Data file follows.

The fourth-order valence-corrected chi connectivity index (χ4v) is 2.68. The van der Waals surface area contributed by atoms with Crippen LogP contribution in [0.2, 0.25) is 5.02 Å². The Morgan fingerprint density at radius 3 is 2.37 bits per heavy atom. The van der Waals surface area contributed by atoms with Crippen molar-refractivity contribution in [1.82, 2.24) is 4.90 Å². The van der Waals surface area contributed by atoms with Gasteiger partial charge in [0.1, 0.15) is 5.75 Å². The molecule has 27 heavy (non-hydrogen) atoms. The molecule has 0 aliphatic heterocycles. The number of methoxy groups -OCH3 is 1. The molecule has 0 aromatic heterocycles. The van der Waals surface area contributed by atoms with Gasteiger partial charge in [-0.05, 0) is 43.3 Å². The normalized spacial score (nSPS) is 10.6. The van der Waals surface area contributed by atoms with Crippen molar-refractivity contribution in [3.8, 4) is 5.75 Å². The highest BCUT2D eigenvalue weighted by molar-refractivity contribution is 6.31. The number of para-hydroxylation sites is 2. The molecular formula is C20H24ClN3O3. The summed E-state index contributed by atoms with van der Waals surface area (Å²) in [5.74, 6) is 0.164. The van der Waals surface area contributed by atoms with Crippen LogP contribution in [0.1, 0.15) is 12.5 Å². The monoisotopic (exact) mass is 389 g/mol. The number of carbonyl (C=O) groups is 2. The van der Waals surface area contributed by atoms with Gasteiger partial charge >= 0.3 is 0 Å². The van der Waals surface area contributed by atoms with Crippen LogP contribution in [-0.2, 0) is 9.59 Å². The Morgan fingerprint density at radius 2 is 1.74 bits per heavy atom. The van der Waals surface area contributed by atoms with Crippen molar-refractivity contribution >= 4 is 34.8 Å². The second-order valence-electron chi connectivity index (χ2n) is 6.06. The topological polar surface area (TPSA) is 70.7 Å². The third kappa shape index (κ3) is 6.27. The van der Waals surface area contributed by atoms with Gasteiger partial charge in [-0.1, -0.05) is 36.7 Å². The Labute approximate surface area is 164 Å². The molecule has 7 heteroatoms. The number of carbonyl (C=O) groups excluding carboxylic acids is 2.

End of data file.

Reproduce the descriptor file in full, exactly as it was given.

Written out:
The fourth-order valence-corrected chi connectivity index (χ4v) is 2.68. The van der Waals surface area contributed by atoms with Crippen LogP contribution in [0.2, 0.25) is 5.02 Å². The Morgan fingerprint density at radius 3 is 2.37 bits per heavy atom. The van der Waals surface area contributed by atoms with Crippen molar-refractivity contribution in [1.82, 2.24) is 4.90 Å². The van der Waals surface area contributed by atoms with Gasteiger partial charge in [0.1, 0.15) is 5.75 Å². The molecule has 27 heavy (non-hydrogen) atoms. The molecule has 0 aliphatic heterocycles. The number of methoxy groups -OCH3 is 1. The molecule has 0 aromatic heterocycles. The van der Waals surface area contributed by atoms with Gasteiger partial charge in [-0.05, 0) is 43.3 Å². The normalized spacial score (nSPS) is 10.6. The van der Waals surface area contributed by atoms with Crippen molar-refractivity contribution in [3.8, 4) is 5.75 Å². The highest BCUT2D eigenvalue weighted by molar-refractivity contribution is 6.31. The number of para-hydroxylation sites is 2. The molecular formula is C20H24ClN3O3. The summed E-state index contributed by atoms with van der Waals surface area (Å²) in [5.74, 6) is 0.164. The van der Waals surface area contributed by atoms with Crippen LogP contribution in [0.1, 0.15) is 12.5 Å². The monoisotopic (exact) mass is 389 g/mol. The number of carbonyl (C=O) groups is 2. The van der Waals surface area contributed by atoms with Gasteiger partial charge >= 0.3 is 0 Å². The van der Waals surface area contributed by atoms with Crippen LogP contribution in [-0.2, 0) is 9.59 Å². The Morgan fingerprint density at radius 2 is 1.74 bits per heavy atom. The van der Waals surface area contributed by atoms with Crippen molar-refractivity contribution >= 4 is 34.8 Å². The second-order valence-electron chi connectivity index (χ2n) is 6.06. The topological polar surface area (TPSA) is 70.7 Å². The third kappa shape index (κ3) is 6.27. The van der Waals surface area contributed by atoms with Gasteiger partial charge in [-0.1, -0.05) is 36.7 Å². The Labute approximate surface area is 164 Å². The molecule has 7 heteroatoms. The number of carbonyl (C=O) groups excluding carboxylic acids is 2.